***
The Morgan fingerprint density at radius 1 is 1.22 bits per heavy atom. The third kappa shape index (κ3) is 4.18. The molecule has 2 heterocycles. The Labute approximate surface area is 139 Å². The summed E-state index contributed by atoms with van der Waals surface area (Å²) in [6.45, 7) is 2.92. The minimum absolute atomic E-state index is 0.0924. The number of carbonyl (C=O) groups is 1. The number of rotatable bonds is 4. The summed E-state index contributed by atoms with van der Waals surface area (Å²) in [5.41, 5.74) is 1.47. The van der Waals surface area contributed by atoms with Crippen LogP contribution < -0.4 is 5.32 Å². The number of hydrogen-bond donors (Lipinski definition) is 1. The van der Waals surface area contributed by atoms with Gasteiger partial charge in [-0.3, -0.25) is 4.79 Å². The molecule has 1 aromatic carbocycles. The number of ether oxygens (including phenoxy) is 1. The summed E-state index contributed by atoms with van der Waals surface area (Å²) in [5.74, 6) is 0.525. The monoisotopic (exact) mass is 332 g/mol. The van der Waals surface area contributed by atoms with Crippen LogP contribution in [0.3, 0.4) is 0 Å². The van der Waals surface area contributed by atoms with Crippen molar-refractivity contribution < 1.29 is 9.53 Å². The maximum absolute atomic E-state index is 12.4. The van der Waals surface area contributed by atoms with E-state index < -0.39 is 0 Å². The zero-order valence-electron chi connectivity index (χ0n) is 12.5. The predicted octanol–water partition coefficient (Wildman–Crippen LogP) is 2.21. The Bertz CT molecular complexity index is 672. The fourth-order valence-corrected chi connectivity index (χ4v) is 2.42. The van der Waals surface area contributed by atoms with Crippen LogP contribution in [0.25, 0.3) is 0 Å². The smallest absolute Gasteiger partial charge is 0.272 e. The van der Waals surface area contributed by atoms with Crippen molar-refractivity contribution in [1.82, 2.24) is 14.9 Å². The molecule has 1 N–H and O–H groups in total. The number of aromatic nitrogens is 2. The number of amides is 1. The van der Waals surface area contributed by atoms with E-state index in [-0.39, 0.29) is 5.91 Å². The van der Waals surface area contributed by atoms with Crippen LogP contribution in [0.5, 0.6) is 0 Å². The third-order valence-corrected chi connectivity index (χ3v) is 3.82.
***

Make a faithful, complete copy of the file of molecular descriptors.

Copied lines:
The Morgan fingerprint density at radius 1 is 1.22 bits per heavy atom. The third kappa shape index (κ3) is 4.18. The molecule has 2 heterocycles. The Labute approximate surface area is 139 Å². The summed E-state index contributed by atoms with van der Waals surface area (Å²) in [6.45, 7) is 2.92. The minimum absolute atomic E-state index is 0.0924. The number of carbonyl (C=O) groups is 1. The number of rotatable bonds is 4. The summed E-state index contributed by atoms with van der Waals surface area (Å²) in [5.41, 5.74) is 1.47. The van der Waals surface area contributed by atoms with Crippen LogP contribution < -0.4 is 5.32 Å². The number of hydrogen-bond donors (Lipinski definition) is 1. The van der Waals surface area contributed by atoms with Gasteiger partial charge in [-0.3, -0.25) is 4.79 Å². The molecule has 1 aromatic carbocycles. The number of ether oxygens (including phenoxy) is 1. The summed E-state index contributed by atoms with van der Waals surface area (Å²) in [5.74, 6) is 0.525. The monoisotopic (exact) mass is 332 g/mol. The van der Waals surface area contributed by atoms with Crippen LogP contribution in [0.3, 0.4) is 0 Å². The van der Waals surface area contributed by atoms with Crippen molar-refractivity contribution < 1.29 is 9.53 Å². The maximum absolute atomic E-state index is 12.4. The van der Waals surface area contributed by atoms with E-state index < -0.39 is 0 Å². The zero-order valence-electron chi connectivity index (χ0n) is 12.5. The predicted octanol–water partition coefficient (Wildman–Crippen LogP) is 2.21. The Bertz CT molecular complexity index is 672. The fourth-order valence-corrected chi connectivity index (χ4v) is 2.42. The van der Waals surface area contributed by atoms with Crippen LogP contribution in [0.25, 0.3) is 0 Å². The smallest absolute Gasteiger partial charge is 0.272 e. The van der Waals surface area contributed by atoms with Crippen molar-refractivity contribution in [1.82, 2.24) is 14.9 Å². The molecule has 1 N–H and O–H groups in total. The number of aromatic nitrogens is 2. The number of amides is 1. The van der Waals surface area contributed by atoms with E-state index in [-0.39, 0.29) is 5.91 Å². The van der Waals surface area contributed by atoms with Crippen LogP contribution in [0.5, 0.6) is 0 Å². The third-order valence-corrected chi connectivity index (χ3v) is 3.82.